That the Orioles are .500 through the first 28 games is actually quite remarkable, but the feel-good story also gave way to reality when the O’s lost six in a row before coming back to win the last two against a bad Red Sox club Aug. 22-23.

We all know that when the Orioles are really ready to contend, most of the everyday players will have been swapped out for upgrades, and the same goes for the rotation. That changeover is already taking place with slugger Ryan Mountcastle coming up to play left field on a regular basis.

Designating outfielder Dwight Smith Jr. for assignment and placing Chris Davis on the injured list signals that without a minor-league season providing competition for prospects, the club wants to start looking at certain players.

In addition to Mountcastle — and we already saw Keegan Akin and will see him again — it looks like we’ll get all of September to watch Dillon Tate, Hunter Harvey (fingers crossed) and a couple of potential starting pitchers in Dean Kremer and Bruce Zimmermann.

General manager Mike Elias knows that with this lost season of development mucking up the rebuild, he’s got to find a way for prospects to face competition. That process is fully underway now.

No, it does not mean that we’ll see DL Hall or Grayson Rodriguez any time soon. It doesn’t mean Adley Rutschman is coming up this season. But the club appears ready to start unblocking the path for some near-ready prospects who were previously blocked.

Here are my power rankings:

1. Los Angeles Dodgers (22-8, No. 2 last week)

The Dodgers had a nice 6-1 week against weaker sisters Seattle and Colorado. They are getting some pressure from upstart Padres, which may be a good thing in such a condensed season.

2. Tampa Bay Rays (19-10, No. 5)

The Rays have gone 14-3 over last 17, and that’s without their top three starters — Charlie Morton, Tyler Glasnow and Blake Snell — playing a major role.

3. Oakland Athletics (20-9, No. 1)

Through Aug. 8, Athletics outfielder Ramon Laureano was batting .288 with three home runs and 10 RBIs in his team’s first 15 games. The next day, Laureano had his confrontation with Astros coach Alex Cintron. Since that day, Laureano has had to serve a four-game suspension and he has batted just .138 with four singles and two RBIs. His average now sits at .229.

4. Minnesota Twins (19-10, No. 6)

After a four-game losing streak two weeks ago, the Twins have gone 9-4 as the AL Central still runs through them. To have any chance to win a playoff series, they’ll need Rich Hill to give them some important innings this year. They don’t have the pitching a serious contender typically has.

5. New York Yankees (16-9, No. 3)

One wonders if the ghost of George Steinbrenner is monkeying with his old team. Why would he do that? Maybe he doesn’t want son Hal to succeed. The number of injuries does feel like a higher power is at work. In recent days, they’ve lost Luis Avilan, Zack Britton, Aaron Judge, DJ LeMahieu, Giancarlo Stanton, James Paxton and Gleyber Torres.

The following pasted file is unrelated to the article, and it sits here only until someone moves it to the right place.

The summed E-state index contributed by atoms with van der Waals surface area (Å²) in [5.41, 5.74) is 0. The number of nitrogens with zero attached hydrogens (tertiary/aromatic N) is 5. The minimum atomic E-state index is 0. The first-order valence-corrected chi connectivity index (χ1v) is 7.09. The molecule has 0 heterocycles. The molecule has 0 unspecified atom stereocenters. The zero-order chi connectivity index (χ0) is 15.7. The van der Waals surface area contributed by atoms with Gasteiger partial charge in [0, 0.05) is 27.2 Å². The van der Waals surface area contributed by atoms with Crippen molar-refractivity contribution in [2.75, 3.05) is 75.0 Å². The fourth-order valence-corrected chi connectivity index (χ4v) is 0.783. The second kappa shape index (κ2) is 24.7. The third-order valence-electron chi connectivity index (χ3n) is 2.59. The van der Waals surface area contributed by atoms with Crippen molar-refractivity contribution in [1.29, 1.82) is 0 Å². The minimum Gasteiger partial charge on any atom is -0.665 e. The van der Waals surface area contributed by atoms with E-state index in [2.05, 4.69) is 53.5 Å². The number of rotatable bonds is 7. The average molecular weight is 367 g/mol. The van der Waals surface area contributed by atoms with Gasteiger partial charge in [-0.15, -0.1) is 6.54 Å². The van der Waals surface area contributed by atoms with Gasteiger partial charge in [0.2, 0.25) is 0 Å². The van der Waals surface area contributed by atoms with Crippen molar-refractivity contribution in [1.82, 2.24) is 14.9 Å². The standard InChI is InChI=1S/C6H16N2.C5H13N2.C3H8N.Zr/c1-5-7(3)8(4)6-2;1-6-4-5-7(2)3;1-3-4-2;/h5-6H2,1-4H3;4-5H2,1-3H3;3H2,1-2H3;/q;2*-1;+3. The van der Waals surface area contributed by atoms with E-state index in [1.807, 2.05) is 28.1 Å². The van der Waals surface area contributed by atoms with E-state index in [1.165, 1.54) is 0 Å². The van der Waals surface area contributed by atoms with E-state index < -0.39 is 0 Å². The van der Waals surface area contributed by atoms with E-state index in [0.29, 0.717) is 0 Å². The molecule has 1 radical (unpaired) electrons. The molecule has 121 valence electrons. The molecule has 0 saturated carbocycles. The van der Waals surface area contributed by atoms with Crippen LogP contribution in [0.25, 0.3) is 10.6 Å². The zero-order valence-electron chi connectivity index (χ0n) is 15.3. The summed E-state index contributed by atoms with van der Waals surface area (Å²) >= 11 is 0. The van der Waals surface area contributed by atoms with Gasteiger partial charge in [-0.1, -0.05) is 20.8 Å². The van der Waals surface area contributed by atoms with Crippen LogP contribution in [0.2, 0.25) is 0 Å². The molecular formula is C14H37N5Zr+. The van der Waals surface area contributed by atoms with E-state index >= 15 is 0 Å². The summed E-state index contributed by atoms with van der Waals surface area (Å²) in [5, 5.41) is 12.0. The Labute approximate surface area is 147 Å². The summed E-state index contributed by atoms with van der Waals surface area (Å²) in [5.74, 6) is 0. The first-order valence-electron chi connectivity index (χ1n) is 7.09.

6. Cleveland Indians (17-11, No. 7)

Indians management continues to keep Mike Clevinger and Zach Plesac at the club’s alternate site. The team was very agitated that the two pitchers broke protocols, and reliever Oliver Perez reportedly threatened to opt out if they had been allowed back.

7. San Diego Padres (18-12, No. 11)

The Padres went 7-0 this against the two teams in Texas … despite the fact that they lost top-flight closer Kirby Yates to Tommy John surgery and his immediate replacement, Drew Pomeranz, is now on IL with shoulder stiffness. Could the Padres make a big play for Mychal Givens?

8. Atlanta Braves (16-12, No. 8)

The Braves were expected to be at or near the top of a very tough NL East. They are on top, but the rest of the division hasn’t really shown up with the Mets, Phillies and defending champion Nationals all below .500. Still, something is missing. The season-ending Achilles injury to Mike Soroka makes it necessary that they make a play for a top-tier starter. That is, if they really are Big Game Hunting.

9. Chicago White Sox (17-12, No. 16)

Rick Renteria’s boys have moved into the top 10 after winning nine of their last 12. Lucas Giolito finally looked like the version they counted on to be “the man.” It also looks as if pitching coach Don Cooper has Dallas Keuchel back to his old self. And the pitching coach’s newest pupil, Dylan Cease, is coming on fast. It certainly doesn’t hurt that Jose Abreu hit six homers in a three-game series against the Cubs.

10. Chicago Cubs (17-10, No. 4)

Jon Lester’s six-year, $155 million deal comes to a close at the end of 2020. The Cubs do hold a team option for 2021. Would you be looking to pick that up? I am asking for a friend. Lester’s ERA is 5.06, and he has given up seven home runs in 26.2 innings. Don’t rule out a return to Boston in 2021.

11. Houston Astros (15-13, No. 10)
12. St. Louis Cardinals (9-8, No. 14)
13. New York Mets (12-14, No. 21)
14. Toronto Blue Jays (13-13, No. 23)
15. Colorado Rockies (13-15, No. 9)
16. Washington Nationals (11-14, No. 13)
17. Arizona Diamondbacks (13-16, No. 17)
18. San Francisco Giants (14-16, No. 28)
19. Cincinnati Reds (11-15, No. 22)
20. Milwaukee Brewers (11-15, No. 15)
21. Philadelphia Phillies (10-14, No. 12)
22. Miami Marlins (11-11, No. 19)
23. Baltimore Orioles (14-14, No. 20)
24. Kansas City Royals (11-17, No. 24)
25. Texas Rangers (10-17, No. 18)
26. Seattle Mariners (11-19, No. 29)
27. Detroit Tigers (11-15, No. 26)
28. Los Angeles Angels (9-20, No. 25)
29. Boston Red Sox (9-20, No. 27)
30. Pittsburgh Pirates (7-17, No. 30)

Stan Charles

See all posts by Stan Charles. Follow Stan Charles on Twitter at @stanthefan